For me it is med school debt. Pay is still relatively high which will allow me to pay it off in a few years. In the mean time I continue looking for other career options outside medicine. Once our pay declines, it will be much easier for many physicians to look for ways out. The level of disrespect, micromanagemnt, lack of trust and manipulation is only going to increase.

        • Margalit Gur-Arie

          Yes, debt is a fantastic instrument to keep young people graduating from universities in indentured servitude to job creators. By the time all debt is paid off, they have a family to support and brand new (and crushing) financial responsibilities to their children, so servitude continues unabated. It almost looks like an invisible hand is orchestrating this stuff…. :-)

          • guest

            …and slowly but surely destroying all that is humane and civilised in medicine and the world. I believe we as human beings should strive for more than only profit.

      • Joe

        There are always useful idiots.

        • Margalit Gur-Arie

          Yes. I was hoping some other explanation though… something more cheerful and optimistic that I might have missed…. :-(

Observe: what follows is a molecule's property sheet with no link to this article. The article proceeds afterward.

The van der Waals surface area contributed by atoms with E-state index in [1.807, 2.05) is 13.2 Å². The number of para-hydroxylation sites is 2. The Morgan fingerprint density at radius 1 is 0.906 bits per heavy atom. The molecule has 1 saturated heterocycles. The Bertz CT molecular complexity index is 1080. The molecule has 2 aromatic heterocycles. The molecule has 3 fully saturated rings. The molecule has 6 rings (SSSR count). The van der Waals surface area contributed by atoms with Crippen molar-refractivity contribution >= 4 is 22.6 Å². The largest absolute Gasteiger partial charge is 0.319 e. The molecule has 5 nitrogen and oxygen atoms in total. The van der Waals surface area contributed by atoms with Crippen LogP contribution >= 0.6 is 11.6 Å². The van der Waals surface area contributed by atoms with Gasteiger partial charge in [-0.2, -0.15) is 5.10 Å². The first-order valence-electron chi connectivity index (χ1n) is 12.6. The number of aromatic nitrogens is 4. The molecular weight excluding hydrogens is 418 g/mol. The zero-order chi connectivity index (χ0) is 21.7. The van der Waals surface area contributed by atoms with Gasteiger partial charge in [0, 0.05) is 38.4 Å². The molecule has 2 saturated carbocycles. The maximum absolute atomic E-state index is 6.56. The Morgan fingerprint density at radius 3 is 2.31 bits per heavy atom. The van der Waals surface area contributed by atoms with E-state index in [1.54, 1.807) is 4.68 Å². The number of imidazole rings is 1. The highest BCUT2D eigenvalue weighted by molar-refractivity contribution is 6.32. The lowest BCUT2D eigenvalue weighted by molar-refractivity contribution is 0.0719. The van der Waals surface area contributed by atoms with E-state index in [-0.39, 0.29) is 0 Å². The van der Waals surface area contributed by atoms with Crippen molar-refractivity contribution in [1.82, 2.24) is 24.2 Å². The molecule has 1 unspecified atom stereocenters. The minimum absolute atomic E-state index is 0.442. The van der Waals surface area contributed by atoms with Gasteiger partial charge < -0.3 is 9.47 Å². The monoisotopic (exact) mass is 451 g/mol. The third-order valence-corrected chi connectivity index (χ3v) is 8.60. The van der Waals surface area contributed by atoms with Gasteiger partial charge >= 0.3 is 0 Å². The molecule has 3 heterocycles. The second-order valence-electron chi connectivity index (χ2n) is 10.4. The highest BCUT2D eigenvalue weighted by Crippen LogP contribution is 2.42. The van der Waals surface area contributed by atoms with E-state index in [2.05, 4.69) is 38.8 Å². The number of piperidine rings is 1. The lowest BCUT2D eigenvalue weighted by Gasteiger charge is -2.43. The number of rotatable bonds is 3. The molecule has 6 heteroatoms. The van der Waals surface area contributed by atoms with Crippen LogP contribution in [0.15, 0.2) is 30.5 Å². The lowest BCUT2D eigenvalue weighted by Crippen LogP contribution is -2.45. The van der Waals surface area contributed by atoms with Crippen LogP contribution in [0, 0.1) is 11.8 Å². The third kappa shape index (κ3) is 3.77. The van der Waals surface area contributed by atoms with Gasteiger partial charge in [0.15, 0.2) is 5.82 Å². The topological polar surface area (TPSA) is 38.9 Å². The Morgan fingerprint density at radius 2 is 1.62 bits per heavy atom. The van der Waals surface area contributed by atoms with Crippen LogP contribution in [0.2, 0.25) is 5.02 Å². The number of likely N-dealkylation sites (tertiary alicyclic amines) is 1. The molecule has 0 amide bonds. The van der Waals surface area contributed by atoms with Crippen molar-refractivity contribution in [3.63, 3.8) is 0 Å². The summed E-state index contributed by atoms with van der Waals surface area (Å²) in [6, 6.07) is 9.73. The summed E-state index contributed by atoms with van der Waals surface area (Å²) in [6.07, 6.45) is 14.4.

• DeceasedMD1

      Wow Drake. And here I was thinking that at least there was one good medical society that is respectable. So now endo is joining in? I don’t blame you for dropping them. What do you think happened that changed them?

      • Dr. Drake Ramoray

        Endo Society is an international society and so has already had universal health care etc tendencies. Just seem to be jumping on the band wagon to corporatist American health care.. AACE remains the sole hold out. Some rumblings from those involved in hospital systems and such but no societal push. They are the last stand at this point, only a matter of time I suppose. I feel like a dinosaur in terms of how I think medicine should be practiced. Just add myself to the list of docs whose views aren’t represented. Sad really.

        • DeceasedMD1